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ODFW and OSP continue CWD monitoring and enforcement

September 24, 2009


SALEM, Ore.—ODFW is continuing to monitor wildlife for Chronic Wasting Disease (CWD), an untreatable and fatal neurological disease that can affect deer, elk and moose. Oregon State Police is enforcing regulations meant to protect the state’s deer, elk and growing moose populations from CWD.

Since 2002, ODFW has tested 10,000 free-ranging deer and elk for CWD. To date, all tests have been negative. 

Hunters that are successful in taking a deer or elk in Oregon can help with CWD monitoring efforts by having their animal sampled for the disease. Contact a local office and make an appointment to bring in your animal’s head so an ODFW biologist can take a sample of central nervous system tissue. Hunters can also provide a sample if they encounter ODFW staff out in the field during hunting season.

ODFW will also host the following sampling stations and asks successful hunters in the area to stop by.

Oct. 4 and 5 (Sunday and Monday)

Buck deer season

10 am. – 6 p.m.

  • I-84 West at Biggs Junction
  • Prineville weigh station (just east of Prineville on Hwy 26)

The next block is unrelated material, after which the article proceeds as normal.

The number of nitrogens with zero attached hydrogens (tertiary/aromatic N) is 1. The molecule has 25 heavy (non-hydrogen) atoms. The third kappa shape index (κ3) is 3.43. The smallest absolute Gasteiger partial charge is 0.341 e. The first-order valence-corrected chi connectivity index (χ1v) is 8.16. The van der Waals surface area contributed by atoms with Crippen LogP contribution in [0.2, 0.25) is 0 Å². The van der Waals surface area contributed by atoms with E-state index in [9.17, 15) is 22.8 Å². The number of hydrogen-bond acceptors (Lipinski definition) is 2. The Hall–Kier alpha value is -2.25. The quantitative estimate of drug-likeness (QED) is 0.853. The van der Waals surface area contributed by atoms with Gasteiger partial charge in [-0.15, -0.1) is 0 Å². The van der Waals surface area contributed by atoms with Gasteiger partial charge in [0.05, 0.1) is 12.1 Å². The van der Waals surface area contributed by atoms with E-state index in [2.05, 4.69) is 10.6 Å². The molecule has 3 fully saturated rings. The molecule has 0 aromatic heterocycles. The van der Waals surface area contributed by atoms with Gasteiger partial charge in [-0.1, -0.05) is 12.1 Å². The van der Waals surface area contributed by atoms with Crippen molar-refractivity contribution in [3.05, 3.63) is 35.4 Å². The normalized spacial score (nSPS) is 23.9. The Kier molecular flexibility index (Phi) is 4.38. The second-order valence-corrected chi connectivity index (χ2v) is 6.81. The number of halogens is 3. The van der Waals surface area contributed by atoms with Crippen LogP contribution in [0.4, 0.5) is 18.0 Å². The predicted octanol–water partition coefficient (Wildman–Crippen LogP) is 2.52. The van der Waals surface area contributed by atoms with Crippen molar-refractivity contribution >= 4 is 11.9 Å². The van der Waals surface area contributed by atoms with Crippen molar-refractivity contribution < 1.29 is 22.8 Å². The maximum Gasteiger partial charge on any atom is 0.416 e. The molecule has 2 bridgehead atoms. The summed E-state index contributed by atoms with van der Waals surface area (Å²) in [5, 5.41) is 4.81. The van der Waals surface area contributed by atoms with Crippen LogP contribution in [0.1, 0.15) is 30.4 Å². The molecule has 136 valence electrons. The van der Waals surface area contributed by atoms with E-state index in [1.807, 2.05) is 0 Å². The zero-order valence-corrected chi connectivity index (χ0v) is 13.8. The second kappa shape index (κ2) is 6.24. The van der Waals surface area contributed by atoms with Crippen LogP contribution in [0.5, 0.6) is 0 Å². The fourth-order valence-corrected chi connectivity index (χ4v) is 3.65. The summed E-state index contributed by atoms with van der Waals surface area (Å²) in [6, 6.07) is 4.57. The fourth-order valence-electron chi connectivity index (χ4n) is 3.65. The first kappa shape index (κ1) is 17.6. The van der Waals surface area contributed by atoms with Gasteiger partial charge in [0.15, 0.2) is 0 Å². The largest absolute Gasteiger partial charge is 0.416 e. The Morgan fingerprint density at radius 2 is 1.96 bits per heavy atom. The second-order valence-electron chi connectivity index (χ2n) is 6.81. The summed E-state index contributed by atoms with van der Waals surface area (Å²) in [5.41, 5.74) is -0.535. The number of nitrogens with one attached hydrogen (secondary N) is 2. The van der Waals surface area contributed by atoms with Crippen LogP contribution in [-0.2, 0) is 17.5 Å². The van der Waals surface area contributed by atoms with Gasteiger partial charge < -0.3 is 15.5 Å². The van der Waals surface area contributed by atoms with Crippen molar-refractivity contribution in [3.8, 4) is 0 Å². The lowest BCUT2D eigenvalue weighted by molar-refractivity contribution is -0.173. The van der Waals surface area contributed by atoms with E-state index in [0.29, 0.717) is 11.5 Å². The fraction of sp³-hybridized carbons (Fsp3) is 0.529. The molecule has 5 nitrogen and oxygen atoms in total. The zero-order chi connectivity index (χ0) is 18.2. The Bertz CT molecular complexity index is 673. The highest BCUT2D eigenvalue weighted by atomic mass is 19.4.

Nov. 1 and 2 (Sunday and Monday)

Rocky Mtn elk season

10 a.m.-5 p.m.

  • I-84 West at Biggs Junction
  • Prineville weigh station (just east of Prineville on Hwy 26)

Out-of-state hunters: Follow regulations

Since 2002, it has been illegal to bring any deer, elk or moose parts containing central nervous system tissue (spinal or brain) into Oregon from states or Canadian provinces with a documented case of CWD. Those states and provinces are Colorado, Illinois, Kansas, Michigan, Minnesota, Montana, Nebraska, New Mexico, New York, Oklahoma, South Dakota, Utah, West Virginia, Wisconsin, Wyoming, and the Canadian provinces Alberta and Saskatchewan. 

The danger lies in the prions that cause CWD, which can last a long time in the environment. If the head and spinal column of an infected animal is disposed of in an area where Oregon’s deer and elk could encounter the prions, they could contract the disease.

The maximum penalty for this type of violation, a Class A Misdemeanor, is a fine of up to $6,250, one year in the county jail, and a hunting license suspension of two years. Last year, OSP cited nine people for this offense.

The following parts may still be imported from those states and provinces with a documented case of CWD: meat cut and wrapped commercially or privately; meat that has been boned out; quarters or other portions of meat with no part of the spinal column or head attached; hides or capes with no head attached; skull plates with antlers attached that have been cleaned of all meat and brain tissue (velvet antlers allowed); antlers with no tissue attached (velvet antlers allowed); upper canine teeth (buglers, whistlers and ivories); and finished taxidermy heads.

For more information on CWD, visit the CWD Alliance Web page.



Michelle Dennehy (503) 947-6022 / (503) 931-2748                                       
Fax: (503) 947-6009



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